• State v. Howard
    • United States
    • Wisconsin Supreme Court
    • June 26, 1997
    ...California, 491 U.S. 263, 109 S.Ct. 2419, 105 L.Ed.2d 218 (1989)(instructions containing conclusive presumption); State v. Kuntz, 160 Wis.2d 722, 735, 467 N.W.2d 531 (1991) (jury instruction creating mandatory conclusive presumption regarding an element of the offense, presented an exceedin......
  • Request a trial to view additional results
7 books & journal articles
  • Early Steps in the Case
    • United States
    • James Publishing Practical Law Books Archive Suppressing Criminal Evidence - 2016 Contents
    • August 4, 2016
    ...to sec. 904.04(2) on the issue of motive and identity. State v. Balistreri, 106 Wis. 2d 741,756, 317 N.W. 493 (1982); State v. Kuntz, 160 Wis. 2d 722,746-47, 467 N.W. 2d 531 (Ct. App. 1989). The rule concerning other acts evidence is not limited to a defendant’s acts; it is applicable to an......
  • Early Steps in the Case
    • United States
    • James Publishing Practical Law Books Archive Suppressing Criminal Evidence - 2017 Contents
    • August 4, 2017
    ...to sec. 904.04(2) on the issue of motive and identity. State v. Balistreri, 106 Wis. 2d 741,756, 317 N.W. 493 (1982); State v. Kuntz, 160 Wis. 2d 722,746-47, 467 N.W. 2d 531 (Ct. App. 1989). The rule concerning other acts evidence is not limited to a defendant’s acts; it is applicable to an......
  • Early steps in the case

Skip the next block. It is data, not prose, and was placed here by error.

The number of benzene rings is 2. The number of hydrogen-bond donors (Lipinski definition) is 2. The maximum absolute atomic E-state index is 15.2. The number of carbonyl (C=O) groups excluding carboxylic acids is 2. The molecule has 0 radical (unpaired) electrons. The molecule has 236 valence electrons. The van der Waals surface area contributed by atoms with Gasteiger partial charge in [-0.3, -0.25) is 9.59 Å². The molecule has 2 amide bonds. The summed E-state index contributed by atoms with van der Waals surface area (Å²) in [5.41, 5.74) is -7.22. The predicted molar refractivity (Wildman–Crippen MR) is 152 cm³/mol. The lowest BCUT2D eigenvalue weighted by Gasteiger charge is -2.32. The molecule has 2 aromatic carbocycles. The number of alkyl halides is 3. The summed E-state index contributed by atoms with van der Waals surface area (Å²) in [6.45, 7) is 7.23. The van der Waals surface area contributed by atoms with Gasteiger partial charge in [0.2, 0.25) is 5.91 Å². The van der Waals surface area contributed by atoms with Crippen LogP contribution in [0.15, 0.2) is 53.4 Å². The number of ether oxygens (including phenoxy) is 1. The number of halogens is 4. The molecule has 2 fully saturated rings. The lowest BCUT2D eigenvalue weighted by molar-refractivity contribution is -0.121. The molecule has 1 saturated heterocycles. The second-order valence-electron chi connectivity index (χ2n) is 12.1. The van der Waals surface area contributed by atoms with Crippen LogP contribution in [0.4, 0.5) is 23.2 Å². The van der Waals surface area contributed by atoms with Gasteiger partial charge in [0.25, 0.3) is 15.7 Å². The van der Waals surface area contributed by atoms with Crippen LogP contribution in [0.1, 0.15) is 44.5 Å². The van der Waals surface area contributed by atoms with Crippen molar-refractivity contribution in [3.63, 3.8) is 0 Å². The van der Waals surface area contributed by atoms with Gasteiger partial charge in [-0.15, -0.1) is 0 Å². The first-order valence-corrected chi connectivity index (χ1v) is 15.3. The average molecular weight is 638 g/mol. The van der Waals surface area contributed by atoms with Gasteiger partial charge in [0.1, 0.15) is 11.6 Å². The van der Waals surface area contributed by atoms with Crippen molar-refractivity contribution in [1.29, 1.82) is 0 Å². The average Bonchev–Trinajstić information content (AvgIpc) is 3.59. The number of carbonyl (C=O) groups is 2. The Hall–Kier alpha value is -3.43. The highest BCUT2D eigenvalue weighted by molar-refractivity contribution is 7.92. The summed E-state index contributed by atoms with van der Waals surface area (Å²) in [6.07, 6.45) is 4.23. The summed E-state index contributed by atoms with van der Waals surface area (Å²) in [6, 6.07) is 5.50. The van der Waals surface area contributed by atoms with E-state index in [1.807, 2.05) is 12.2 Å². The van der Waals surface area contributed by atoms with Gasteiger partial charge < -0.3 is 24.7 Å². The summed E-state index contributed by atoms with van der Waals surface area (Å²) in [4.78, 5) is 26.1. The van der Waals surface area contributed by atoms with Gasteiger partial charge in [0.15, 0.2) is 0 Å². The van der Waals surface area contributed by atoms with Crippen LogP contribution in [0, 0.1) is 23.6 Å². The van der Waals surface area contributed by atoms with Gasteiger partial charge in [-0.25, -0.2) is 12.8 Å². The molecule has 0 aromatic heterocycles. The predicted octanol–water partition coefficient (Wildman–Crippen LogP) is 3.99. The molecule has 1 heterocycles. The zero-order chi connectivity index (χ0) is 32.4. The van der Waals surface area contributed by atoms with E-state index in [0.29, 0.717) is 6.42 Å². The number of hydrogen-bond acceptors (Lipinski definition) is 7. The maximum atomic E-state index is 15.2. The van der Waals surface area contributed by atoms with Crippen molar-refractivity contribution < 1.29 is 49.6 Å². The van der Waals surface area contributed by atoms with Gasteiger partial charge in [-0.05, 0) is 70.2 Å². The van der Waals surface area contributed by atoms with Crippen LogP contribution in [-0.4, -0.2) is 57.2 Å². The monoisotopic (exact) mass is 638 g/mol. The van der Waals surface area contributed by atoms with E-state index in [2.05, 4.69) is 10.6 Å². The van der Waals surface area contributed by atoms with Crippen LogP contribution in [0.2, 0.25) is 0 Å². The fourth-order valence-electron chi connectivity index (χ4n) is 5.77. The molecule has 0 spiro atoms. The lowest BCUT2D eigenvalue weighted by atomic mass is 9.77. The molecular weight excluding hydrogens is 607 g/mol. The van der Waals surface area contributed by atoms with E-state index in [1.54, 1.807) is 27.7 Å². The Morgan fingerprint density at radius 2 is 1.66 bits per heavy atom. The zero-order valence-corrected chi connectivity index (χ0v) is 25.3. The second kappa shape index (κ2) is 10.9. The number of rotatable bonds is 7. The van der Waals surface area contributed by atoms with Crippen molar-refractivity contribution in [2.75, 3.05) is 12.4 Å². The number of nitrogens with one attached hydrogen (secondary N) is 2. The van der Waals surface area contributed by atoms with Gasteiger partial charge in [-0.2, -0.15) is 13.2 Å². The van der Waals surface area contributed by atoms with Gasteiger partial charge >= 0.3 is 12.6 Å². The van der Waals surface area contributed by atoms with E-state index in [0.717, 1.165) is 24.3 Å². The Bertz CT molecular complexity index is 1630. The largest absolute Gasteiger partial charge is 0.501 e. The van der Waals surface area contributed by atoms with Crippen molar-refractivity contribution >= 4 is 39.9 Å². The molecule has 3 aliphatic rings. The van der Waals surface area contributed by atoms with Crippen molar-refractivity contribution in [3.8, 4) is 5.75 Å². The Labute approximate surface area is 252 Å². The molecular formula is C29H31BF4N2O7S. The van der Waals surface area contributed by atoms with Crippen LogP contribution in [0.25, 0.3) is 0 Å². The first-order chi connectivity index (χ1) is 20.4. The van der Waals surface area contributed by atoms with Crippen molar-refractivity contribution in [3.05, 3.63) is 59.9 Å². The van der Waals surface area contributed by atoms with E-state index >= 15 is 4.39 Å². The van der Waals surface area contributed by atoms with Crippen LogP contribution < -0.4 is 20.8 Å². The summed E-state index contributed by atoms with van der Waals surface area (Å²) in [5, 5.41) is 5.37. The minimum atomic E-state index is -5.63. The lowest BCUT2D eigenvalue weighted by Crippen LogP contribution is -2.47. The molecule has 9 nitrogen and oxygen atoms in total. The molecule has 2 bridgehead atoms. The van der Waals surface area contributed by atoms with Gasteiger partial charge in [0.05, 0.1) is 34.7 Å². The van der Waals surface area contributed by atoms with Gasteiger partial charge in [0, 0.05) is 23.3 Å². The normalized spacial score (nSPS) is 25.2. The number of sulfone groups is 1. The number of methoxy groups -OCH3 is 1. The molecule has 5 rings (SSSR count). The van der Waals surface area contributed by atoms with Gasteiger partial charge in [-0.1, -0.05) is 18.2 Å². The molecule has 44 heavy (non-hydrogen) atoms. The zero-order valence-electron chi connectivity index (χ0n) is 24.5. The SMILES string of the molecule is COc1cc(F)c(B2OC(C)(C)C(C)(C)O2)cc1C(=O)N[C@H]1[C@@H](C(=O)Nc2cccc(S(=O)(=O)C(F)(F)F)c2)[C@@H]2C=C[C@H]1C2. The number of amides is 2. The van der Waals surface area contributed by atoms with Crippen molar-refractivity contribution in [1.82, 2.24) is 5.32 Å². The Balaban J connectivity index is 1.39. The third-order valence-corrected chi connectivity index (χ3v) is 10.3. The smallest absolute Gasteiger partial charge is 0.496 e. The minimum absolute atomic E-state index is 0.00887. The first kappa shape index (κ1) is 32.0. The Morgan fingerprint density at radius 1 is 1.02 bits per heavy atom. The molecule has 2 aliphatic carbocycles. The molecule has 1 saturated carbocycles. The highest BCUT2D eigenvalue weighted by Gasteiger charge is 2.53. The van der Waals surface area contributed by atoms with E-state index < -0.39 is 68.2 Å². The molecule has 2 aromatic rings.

• United States
    • James Publishing Practical Law Books Archive Suppressing Criminal Evidence - 2020 Contents
    • July 31, 2020
    ...to sec. 904.04(2) on the issue of motive and identity. State v. Balistreri, 106 Wis. 2d 741,756, 317 N.W. 493 (1982); State v. Kuntz, 160 Wis. 2d 722,746-47, 467 N.W. 2d 531 (Ct. App. 1989). The rule concerning other acts evidence is not limited to a defendant’s acts; it is applicable to an......
  • Early steps in the case
    • United States
    • James Publishing Practical Law Books Suppressing Criminal Evidence Preliminary Sections
    • April 1, 2022
    ...to sec. 904.04(2) on the issue of motive and identity. State v. Balistreri, 106 Wis. 2d 741,756, 317 N.W. 493 (1982); State v. Kuntz, 160 Wis. 2d 722,746-47, 467 N.W. 2d 531 (Ct. App. 1989). The rule concerning other acts evidence is not limited to a defendant’s acts; it is applicable to an......
  • Request a trial to view additional results

VLEX uses login cookies to provide you with a better browsing experience. If you click on 'Accept' or continue browsing this site we consider that you accept our cookie policy. ACCEPT